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Purpose of the Oath

Oath Purpose

An oath is an elaborate promise of sorts; a statement of fact that is made sacred through a witness of divine intervention. To take an oath is to swear to create a vow with God, which makes such a declaration of truth sacred. The essence of oaths is to force the individual to tell the truth, to dissuade him or her from practicing deceit by making him or her swear or promise to a higher power.

The oath is a tool necessary for justice. It necessitates the truth and administers all those placed under it to be conscientious. The oath goes beyond an honor system. It wouldn't be difficult for an individual to stand in front of a courtroom and spew lies until a favorable decision is reached.

The power of oaths thus comes in the form of regulation. If one is found guilty of lying under oath, he or she will be convicted of perjury and subsequently punished. The act of perjury is a form of a miscarriage of justice. It is the regulating penalty for which oaths are administered. Committing perjury, or lying under oath, is a very serious violation under the law and can carry a maximum sentence of up to 15 years in Federal prison.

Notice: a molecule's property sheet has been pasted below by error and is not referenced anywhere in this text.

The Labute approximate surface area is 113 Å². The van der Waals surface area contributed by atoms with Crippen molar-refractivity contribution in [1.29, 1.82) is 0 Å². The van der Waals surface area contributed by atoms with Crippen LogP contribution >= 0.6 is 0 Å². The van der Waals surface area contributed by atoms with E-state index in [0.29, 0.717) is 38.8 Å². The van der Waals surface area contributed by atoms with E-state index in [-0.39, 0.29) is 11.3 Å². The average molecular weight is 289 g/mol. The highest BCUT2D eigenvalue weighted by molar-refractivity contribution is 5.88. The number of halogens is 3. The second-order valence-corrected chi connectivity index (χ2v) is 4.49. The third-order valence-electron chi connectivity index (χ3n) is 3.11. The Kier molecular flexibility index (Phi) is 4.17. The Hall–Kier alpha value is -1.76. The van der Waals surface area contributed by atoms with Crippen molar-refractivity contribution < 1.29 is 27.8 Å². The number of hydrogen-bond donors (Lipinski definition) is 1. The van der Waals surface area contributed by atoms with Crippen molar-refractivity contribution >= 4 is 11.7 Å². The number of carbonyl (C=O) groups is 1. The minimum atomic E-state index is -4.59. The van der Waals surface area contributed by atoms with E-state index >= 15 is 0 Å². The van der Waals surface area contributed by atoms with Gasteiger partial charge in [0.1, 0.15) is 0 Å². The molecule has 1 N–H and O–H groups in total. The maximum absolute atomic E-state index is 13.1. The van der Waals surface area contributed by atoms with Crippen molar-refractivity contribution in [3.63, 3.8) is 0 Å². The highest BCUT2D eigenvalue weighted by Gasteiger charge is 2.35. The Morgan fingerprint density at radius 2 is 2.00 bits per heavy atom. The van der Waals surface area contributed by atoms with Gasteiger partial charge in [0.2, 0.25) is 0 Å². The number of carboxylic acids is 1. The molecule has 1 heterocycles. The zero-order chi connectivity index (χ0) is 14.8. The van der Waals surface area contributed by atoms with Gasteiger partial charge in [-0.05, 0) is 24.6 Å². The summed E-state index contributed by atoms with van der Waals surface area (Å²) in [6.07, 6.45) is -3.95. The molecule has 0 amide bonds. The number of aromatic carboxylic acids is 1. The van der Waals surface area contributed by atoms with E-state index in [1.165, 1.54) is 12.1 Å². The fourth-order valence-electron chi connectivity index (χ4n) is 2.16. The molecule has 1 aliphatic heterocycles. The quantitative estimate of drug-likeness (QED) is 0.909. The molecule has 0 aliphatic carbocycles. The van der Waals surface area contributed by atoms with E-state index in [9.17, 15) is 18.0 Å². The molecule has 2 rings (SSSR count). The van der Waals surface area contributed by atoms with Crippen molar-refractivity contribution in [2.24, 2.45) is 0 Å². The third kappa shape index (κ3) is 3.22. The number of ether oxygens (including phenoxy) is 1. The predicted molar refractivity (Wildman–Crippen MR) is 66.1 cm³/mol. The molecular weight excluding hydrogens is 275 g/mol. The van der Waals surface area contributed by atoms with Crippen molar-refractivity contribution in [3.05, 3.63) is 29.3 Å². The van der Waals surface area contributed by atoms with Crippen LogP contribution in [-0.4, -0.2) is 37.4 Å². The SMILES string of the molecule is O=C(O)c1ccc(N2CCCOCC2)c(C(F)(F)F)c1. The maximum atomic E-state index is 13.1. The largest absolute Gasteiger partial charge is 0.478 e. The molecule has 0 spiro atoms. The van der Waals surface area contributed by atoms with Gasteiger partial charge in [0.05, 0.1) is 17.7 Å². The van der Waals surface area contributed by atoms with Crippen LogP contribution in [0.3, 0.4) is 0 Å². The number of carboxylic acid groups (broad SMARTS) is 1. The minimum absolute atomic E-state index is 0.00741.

Swearing in the witness was practiced at the time of our Constitution. It is a necessary resource used to uphold the rights of American citizens.

Although the oath has been commonly associated with religion and linked to God, the use of the Bible or phrase "I swear to God" is not mandatory. Courts provide leeway for those who are atheist or who follow different religions. This notion must be separated from the oath itself, which is indeed mandatory.

There have been numerous cases across the country where an individual refuses to take an oath and consequently ends up in jail for contempt.

There have been legal semantics of why these penalties are given, but most revolve "disrespecting the court", as well as contempt. An oath is bound by law and must be followed by both the defendant and prosecutor of a trial. If it is left ignored, the individuals risk a loss of the case or additional legal repercussions

NEXT: What You Should Know About Perjury

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